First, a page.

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K&N West schedule includes return to Phoenix for season finale

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NASCAR’s K&N Pro Series West revealed its 2019 schedule Wednesday, which features 14 races and begins Feb. 28 at The Dirt Track at Las Vegas Motor Speedway.

The schedule also includes the series’ return to ISM Raceway in Phoenix on Nov. 9 for its season finale.

The race will be one of four in three days, including the Cup, Xfinity and Gander Outdoors Truck Series’ final playoff elimination races.

The 100-lap K&N West race will be the series’ 45th on the 1-mile Phoenix track and its first since 2015. The series ended its 2018 season at Kern County Raceway Park in Bakersfield, California.

“Phoenix is a destination our fans and teams of the NASCAR K&N Pro Series West have really wanted to get back to,” said Brandon Thompson, NASCAR’s managing director for regional racing in a press release. “With all the new and exciting changes with ISM Raceway, it’s a tremendous opportunity to return, and we are very excited to be part of their NASCAR Playoff Weekend. We want to say a huge thank you to International Speedway Corporation for underscoring their commitment to grassroots racers. To be able to crown our West champion on that stage means a lot for the series.”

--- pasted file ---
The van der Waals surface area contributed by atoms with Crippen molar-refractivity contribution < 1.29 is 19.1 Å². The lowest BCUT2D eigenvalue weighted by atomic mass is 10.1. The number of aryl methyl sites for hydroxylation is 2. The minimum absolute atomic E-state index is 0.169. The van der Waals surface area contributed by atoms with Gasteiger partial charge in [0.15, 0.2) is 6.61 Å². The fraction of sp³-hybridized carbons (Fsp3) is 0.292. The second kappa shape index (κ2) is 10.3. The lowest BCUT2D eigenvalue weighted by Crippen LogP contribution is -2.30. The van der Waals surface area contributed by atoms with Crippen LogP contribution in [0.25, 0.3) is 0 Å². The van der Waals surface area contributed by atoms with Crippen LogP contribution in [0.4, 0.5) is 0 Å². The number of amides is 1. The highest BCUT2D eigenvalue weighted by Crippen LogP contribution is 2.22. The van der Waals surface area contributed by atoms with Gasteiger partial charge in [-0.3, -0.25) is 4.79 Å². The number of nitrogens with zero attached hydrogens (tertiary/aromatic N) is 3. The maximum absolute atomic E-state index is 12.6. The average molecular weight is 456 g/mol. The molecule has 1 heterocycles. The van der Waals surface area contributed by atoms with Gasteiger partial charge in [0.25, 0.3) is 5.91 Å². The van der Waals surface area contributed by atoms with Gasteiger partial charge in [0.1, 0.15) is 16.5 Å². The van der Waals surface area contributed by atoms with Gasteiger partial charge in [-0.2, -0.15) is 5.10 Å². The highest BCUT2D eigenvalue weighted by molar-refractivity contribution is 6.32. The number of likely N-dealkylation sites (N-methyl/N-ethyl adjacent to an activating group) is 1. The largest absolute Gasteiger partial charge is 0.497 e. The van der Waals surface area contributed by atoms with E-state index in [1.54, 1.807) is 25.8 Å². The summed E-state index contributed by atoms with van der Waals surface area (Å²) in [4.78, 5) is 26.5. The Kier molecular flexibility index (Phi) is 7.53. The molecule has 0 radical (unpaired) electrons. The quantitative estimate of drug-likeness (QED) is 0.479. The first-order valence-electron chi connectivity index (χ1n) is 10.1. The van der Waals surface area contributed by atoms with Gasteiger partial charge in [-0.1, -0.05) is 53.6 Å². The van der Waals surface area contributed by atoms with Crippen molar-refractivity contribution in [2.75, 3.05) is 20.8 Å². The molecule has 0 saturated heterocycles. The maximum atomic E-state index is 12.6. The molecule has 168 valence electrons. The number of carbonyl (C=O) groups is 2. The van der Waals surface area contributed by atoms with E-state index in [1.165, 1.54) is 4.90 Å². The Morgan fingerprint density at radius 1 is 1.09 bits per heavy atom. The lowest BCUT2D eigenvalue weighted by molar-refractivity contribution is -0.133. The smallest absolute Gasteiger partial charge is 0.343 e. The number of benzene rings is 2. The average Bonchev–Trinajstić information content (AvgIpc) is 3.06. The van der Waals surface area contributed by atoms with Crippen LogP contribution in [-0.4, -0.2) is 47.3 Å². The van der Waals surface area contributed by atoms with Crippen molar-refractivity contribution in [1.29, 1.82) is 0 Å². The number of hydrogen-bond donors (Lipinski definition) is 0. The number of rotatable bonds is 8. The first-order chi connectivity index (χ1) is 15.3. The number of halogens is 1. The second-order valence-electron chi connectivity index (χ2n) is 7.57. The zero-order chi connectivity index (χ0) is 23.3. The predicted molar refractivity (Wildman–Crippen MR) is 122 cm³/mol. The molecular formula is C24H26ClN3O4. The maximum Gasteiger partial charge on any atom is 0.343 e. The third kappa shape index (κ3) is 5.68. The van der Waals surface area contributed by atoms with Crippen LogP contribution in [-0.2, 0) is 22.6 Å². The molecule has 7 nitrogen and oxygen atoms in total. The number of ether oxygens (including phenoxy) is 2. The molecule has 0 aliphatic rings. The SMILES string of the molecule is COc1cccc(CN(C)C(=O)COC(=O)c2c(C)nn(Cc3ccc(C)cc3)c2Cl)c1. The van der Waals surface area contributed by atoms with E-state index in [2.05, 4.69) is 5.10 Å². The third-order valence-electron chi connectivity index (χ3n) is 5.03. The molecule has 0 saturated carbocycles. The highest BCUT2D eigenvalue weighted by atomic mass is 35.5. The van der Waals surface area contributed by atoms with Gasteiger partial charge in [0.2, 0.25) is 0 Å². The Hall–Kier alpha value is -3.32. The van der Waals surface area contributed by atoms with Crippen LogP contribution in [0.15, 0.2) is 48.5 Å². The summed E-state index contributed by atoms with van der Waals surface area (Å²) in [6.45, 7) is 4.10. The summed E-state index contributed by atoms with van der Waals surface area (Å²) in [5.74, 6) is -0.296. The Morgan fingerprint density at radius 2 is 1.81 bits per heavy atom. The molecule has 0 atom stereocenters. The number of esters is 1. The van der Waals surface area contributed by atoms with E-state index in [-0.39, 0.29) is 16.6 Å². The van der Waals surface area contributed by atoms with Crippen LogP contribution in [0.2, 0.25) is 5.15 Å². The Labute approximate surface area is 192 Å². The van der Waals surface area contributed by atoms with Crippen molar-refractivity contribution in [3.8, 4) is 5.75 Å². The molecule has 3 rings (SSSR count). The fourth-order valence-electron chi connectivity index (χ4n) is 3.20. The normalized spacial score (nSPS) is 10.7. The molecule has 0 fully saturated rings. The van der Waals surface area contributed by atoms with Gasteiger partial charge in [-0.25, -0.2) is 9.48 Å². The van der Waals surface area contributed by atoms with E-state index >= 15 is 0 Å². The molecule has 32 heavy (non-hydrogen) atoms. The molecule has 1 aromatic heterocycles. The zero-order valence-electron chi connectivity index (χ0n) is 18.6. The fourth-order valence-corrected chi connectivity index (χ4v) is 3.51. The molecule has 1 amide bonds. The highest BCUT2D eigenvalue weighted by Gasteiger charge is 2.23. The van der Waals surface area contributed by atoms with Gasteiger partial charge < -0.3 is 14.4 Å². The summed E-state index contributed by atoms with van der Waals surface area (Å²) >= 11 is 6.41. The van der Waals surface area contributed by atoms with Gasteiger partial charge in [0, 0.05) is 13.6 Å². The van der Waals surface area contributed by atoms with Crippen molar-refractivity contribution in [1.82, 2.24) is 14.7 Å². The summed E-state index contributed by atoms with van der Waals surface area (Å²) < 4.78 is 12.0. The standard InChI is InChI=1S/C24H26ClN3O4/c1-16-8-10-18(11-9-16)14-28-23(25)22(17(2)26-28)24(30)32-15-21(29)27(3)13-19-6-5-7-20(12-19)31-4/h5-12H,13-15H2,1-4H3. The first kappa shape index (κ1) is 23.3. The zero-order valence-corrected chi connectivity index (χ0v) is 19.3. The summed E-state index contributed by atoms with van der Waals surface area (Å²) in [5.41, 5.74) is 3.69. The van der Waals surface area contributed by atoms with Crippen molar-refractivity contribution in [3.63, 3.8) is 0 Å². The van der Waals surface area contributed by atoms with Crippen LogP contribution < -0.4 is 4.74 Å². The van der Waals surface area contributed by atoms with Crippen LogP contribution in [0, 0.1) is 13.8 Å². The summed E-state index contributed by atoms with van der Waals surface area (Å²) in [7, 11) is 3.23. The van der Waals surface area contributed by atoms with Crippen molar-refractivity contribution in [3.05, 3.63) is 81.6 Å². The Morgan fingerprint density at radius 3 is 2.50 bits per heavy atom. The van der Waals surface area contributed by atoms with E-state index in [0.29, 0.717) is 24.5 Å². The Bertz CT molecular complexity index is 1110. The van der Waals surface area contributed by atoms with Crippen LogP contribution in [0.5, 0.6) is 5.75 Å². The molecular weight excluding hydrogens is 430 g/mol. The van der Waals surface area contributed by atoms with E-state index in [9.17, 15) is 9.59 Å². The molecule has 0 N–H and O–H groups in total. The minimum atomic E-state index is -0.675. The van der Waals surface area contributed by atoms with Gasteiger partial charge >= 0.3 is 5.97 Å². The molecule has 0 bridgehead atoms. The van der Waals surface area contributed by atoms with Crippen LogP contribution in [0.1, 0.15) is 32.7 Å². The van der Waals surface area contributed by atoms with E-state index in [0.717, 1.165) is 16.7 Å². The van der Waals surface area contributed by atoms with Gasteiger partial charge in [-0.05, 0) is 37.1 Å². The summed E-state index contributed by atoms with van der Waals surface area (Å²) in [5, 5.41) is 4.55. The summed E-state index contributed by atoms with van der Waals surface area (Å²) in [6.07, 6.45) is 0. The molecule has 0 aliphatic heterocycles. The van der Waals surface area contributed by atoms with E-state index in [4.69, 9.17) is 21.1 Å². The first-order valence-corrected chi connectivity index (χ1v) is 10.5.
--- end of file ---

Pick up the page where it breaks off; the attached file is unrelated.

The addition of the Phoenix race comes after Kevin Harvick underscored the lack of a K&N event at the track after his win there last March.

“I’ve been mad at (former track president Bryan) Sperber here for a couple years now because he won’t have the K&N cars come race here because it doesn’t help his budget,” Harvick said. “One of the best things that happened for racing, it’s not just about NASCAR, was when we had the Copper Classic here.  We had midgets, sprint cars.  Didn’t matter how many people sat in the grandstands.  As competitors, those guys, this was their Daytona. On the West Coast, this is what we thought our Daytona 500 was. This is where everybody wanted to race.

“It’s kicking those guys low on the K&N West Series that they don’t get to come and race at this particular racetrack because of the fact there’s a little bit of a pissing contest between a budget, what is right, what is wrong from a sanctioning fee side on Trucks and Xfinity. So they cut the K&N guys out.

“Cutting the grassroots side of things out is not the right way to do things.  Those guys, they just want to race.  This is a crown jewel race for those guys.  The thought process for me is broken.  When I look at our hardcore fans, they’re all sitting at those short tracks and they’re mad.”

Below is the full K&N West schedule.

Date Track Location Laps
Thurs., Feb. 28 Dirt Track at Las Vegas Motor Speedway Las Vegas, Nev. 100
Sat., March 30 Irwindale Speedway Irwindale, Calif. 150
Sat., May 11 Tucson Speedway * Tucson, Ariz. 100s*
Sat, June 8 Colorado National Speedway Dacono, Colo. 175
Sat, June 22 Sonoma Raceway Sonoma, Calif. 64
Sat, June 29 Douglas County Speedway Roseburg, Ore. 150
Fri., July 26 Iowa Speedway Newton, Iowa 150
Sat., Aug. 17 Evergreen Speedway Monroe, Wash. 175
Sat., Aug. 24 Gateway Motorsports Park Madison, Ill. 120
Sat., Sept. 28 Meridian Speedway Meridian, Idaho 208